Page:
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I have a query like this:

SELECT a.title,
       l.User AS CreatedBy,
       DateAdd ( "s", l.time, #03/01/1980# ) AS CreatedAt
    (Reports AS a
        AuditLog AS l ON =
        (SELECT min([time]) AS Mintime,
         id FROM AuditLog GROUP BY id)
        AS t ON (l.time = t.mintime)
      AND ( =
WHERE (((a.ACTIVE)='Y'));

The table Reports has 15000 records and AuditLog has 25800. But this query only returns 7800 results, and I figured there would be more (an audit is generated when a Report is created, so one would assume there's a matching audit for every Report).

What are some new queries I could make to research what is missing, such as record counts etc? I did try copying this query and using OUTER JOIN, but it gave me "Syntax error in JOIN operation". Most are active, so removing the WHERE clause is not the cause.

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How many do you get if you remove the where clause? –  Laurence Dec 31 '12 at 21:18
@Laurence Only about 10 more. –  JBurace Dec 31 '12 at 21:21
LEFT JOIN, not OUTER. Try the query design window in MS Access. You can set up the tables in SQL view, including your subquery / derived table, using only commas to separate the tables, and then add the joins in query design view. –  Fionnuala Dec 31 '12 at 21:24
@Remou Tried that, almost worked and got a runtime error Data type mismatch in criteria expression –  JBurace Dec 31 '12 at 21:28
l.time = t.mintime These do not look like text data type. –  Fionnuala Dec 31 '12 at 21:34

2 Answers 2

up vote 1 down vote accepted

Here's an example of using Left Join. This will show all records in Reports, regardless of whether there are matches in the AuditLog table.

  l.User AS CreatedBy, 
  IIf(IsNull(l.Time), Null, DateAdd ( "s", l.time, #03/01/1980# )) AS CreatedAt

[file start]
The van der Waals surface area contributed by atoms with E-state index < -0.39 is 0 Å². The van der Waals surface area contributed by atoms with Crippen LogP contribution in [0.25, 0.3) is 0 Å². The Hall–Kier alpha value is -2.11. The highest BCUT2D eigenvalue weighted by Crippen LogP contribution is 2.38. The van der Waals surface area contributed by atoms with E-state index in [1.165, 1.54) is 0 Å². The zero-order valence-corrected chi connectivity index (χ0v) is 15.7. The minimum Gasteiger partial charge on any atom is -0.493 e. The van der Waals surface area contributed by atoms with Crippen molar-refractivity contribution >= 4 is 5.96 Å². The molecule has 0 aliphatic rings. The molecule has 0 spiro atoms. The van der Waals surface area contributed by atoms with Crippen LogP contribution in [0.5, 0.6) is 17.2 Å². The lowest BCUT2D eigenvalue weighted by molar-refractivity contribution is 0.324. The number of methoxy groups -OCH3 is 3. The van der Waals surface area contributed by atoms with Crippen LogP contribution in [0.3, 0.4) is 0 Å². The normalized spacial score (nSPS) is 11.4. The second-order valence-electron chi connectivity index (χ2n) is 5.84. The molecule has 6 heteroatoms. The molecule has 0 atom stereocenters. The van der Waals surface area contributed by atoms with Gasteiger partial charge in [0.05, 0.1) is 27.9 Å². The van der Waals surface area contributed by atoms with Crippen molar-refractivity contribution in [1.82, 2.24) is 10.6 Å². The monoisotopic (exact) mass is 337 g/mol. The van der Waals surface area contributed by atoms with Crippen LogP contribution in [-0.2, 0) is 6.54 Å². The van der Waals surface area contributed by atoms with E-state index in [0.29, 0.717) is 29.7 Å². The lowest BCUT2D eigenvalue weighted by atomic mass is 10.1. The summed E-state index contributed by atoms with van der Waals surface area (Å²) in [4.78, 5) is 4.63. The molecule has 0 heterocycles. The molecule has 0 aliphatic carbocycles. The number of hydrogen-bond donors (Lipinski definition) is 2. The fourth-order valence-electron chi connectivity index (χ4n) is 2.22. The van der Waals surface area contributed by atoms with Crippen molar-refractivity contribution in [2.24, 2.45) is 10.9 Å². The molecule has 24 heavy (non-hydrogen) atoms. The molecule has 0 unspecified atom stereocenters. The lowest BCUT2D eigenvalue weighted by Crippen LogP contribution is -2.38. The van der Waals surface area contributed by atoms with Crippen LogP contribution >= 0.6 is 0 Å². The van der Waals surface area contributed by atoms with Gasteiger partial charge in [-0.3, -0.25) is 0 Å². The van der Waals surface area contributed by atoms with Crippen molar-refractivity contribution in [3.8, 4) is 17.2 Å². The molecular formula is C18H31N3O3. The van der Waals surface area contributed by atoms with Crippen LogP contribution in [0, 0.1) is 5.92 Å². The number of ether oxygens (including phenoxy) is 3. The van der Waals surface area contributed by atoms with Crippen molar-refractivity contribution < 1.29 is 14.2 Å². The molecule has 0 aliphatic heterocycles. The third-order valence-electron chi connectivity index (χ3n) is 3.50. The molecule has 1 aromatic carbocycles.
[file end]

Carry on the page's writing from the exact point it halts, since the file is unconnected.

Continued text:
From (
  Reports As a 
    Left Join
  AuditLog AS l 
    On =
  ) Left Join (
      Min([time]) AS Mintime, 
    Group By
  )  AS t ON ( = AND (l.time = t.mintime)
  a.Active = 'Y';

Here's an extract from the database documenter feature of my test database:

Table: AuditLog                                             

     Name      Type          Size
     ID        Long Integer  4
     Time      Long Integer  4
     User      Text          255

Table: Reports

     Name      Type          Size
     ID        Long Integer  4
     Title     Text          255
     Spec      Text          255
     Name      Text          255
     Active    Text          255

Query: Test


     SELECT a.title, a.spec,, l.User AS CreatedBy, DateAdd ( "s", l.time,
     #03/01/1980# ) AS CreatedAt
     FROM (Reports AS a LEFT JOIN AuditLog AS l ON = LEFT JOIN (SELECT
      Min([time]) AS Mintime, id FROM AuditLog GROUP BY id)  AS t ON ( =
     AND (l.time = t.mintime)
     WHERE a.Active = 'Y'


     Name      Type          Size
     title     Text          255
     spec      Text          255
     name      Text          255
     CreatedBy Text          255
     CreatedAt Date/Time     8

I notice Access has added some more parentheses in. Also, the documenter missed the where clause for some reason. It's in the query definition.

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That gives me Syntax error (missing operator) in query expression ' = Left Join ( Select ... –  JBurace Dec 31 '12 at 22:11
Fixed this, Access needs more parenthesis than I thought. –  Laurence Dec 31 '12 at 23:58
That gives me the data mismatch runtime error as well. title,spec,name,user are Text and time is Number. –  JBurace Jan 3 '13 at 21:33
@JBurace I've updated the answer with the column definitions I used to test it. –  Laurence Jan 3 '13 at 22:48
I'm starting to think maybe it is hitting null comparisons? –  JBurace Jan 3 '13 at 23:13

"What are some new queries I could make to research what is missing, such as record counts etc?"

How many rows from Reports do you expect in the query result set? If it should be one row for each unique, start by checking what you get from this query:

SELECT, Count(*) AS num_matches
FROM [Reports] AS r

It could also be helpful to examine the subquery result set separately.

SELECT id, Min([time]) AS Mintime, Count(*) AS num_rows
FROM AuditLog

Beyond those suggestions, I got lost trying to infer your intended goal from the SQL. However, I wanted to warn you there may be trouble with this field expression if you switch to LEFT JOIN instead of INNER JOIN.

DateAdd("s", l.time, #03/01/1980#) AS CreatedAt

With a LEFT JOIN, you may have rows with Null for l.time. The following expression throws "Invalid Use of Null".

DateAdd("s", Null, #03/01/1980#)

If you're running into that problem, move the DateAdd expression into a subquery where you ensure it's fed only non-Null values. Or use DateAdd inside an IIf() expression to protect it from Nulls.

IIf([time] Is Null, Null, DateAdd("s", [time], #03/01/1980#)) AS CreatedAt
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